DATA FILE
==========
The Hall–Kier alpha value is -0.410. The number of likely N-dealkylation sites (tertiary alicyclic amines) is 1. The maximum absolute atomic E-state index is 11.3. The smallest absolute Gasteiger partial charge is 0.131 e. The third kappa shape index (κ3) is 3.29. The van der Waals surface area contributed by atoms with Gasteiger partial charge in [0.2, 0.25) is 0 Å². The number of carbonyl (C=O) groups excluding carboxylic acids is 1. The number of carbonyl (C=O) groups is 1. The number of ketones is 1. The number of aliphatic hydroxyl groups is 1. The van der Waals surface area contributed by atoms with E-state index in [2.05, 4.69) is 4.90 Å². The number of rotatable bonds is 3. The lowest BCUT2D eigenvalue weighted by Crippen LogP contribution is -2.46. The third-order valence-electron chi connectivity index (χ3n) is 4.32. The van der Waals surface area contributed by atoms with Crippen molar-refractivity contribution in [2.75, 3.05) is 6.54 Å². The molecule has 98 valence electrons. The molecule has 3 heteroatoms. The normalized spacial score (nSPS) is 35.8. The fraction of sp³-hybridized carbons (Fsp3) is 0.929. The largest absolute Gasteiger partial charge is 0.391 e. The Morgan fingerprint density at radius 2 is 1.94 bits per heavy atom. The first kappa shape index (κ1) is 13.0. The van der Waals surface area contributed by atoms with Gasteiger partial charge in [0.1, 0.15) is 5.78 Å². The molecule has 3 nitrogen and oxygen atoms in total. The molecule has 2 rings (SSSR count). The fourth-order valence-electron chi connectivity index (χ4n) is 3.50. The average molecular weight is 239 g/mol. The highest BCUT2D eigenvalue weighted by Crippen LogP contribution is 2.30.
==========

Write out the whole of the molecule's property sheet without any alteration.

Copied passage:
The Hall–Kier alpha value is -0.410. The number of likely N-dealkylation sites (tertiary alicyclic amines) is 1. The maximum absolute atomic E-state index is 11.3. The smallest absolute Gasteiger partial charge is 0.131 e. The third kappa shape index (κ3) is 3.29. The van der Waals surface area contributed by atoms with Gasteiger partial charge in [0.2, 0.25) is 0 Å². The number of carbonyl (C=O) groups excluding carboxylic acids is 1. The number of carbonyl (C=O) groups is 1. The number of ketones is 1. The number of aliphatic hydroxyl groups is 1. The van der Waals surface area contributed by atoms with E-state index in [2.05, 4.69) is 4.90 Å². The number of rotatable bonds is 3. The lowest BCUT2D eigenvalue weighted by Crippen LogP contribution is -2.46. The third-order valence-electron chi connectivity index (χ3n) is 4.32. The van der Waals surface area contributed by atoms with Crippen molar-refractivity contribution in [2.75, 3.05) is 6.54 Å². The molecule has 98 valence electrons. The molecule has 3 heteroatoms. The normalized spacial score (nSPS) is 35.8. The fraction of sp³-hybridized carbons (Fsp3) is 0.929. The largest absolute Gasteiger partial charge is 0.391 e. The Morgan fingerprint density at radius 2 is 1.94 bits per heavy atom. The first kappa shape index (κ1) is 13.0. The van der Waals surface area contributed by atoms with Gasteiger partial charge in [0.1, 0.15) is 5.78 Å². The molecule has 3 nitrogen and oxygen atoms in total. The molecule has 2 rings (SSSR count). The fourth-order valence-electron chi connectivity index (χ4n) is 3.50. The average molecular weight is 239 g/mol. The highest BCUT2D eigenvalue weighted by Crippen LogP contribution is 2.30.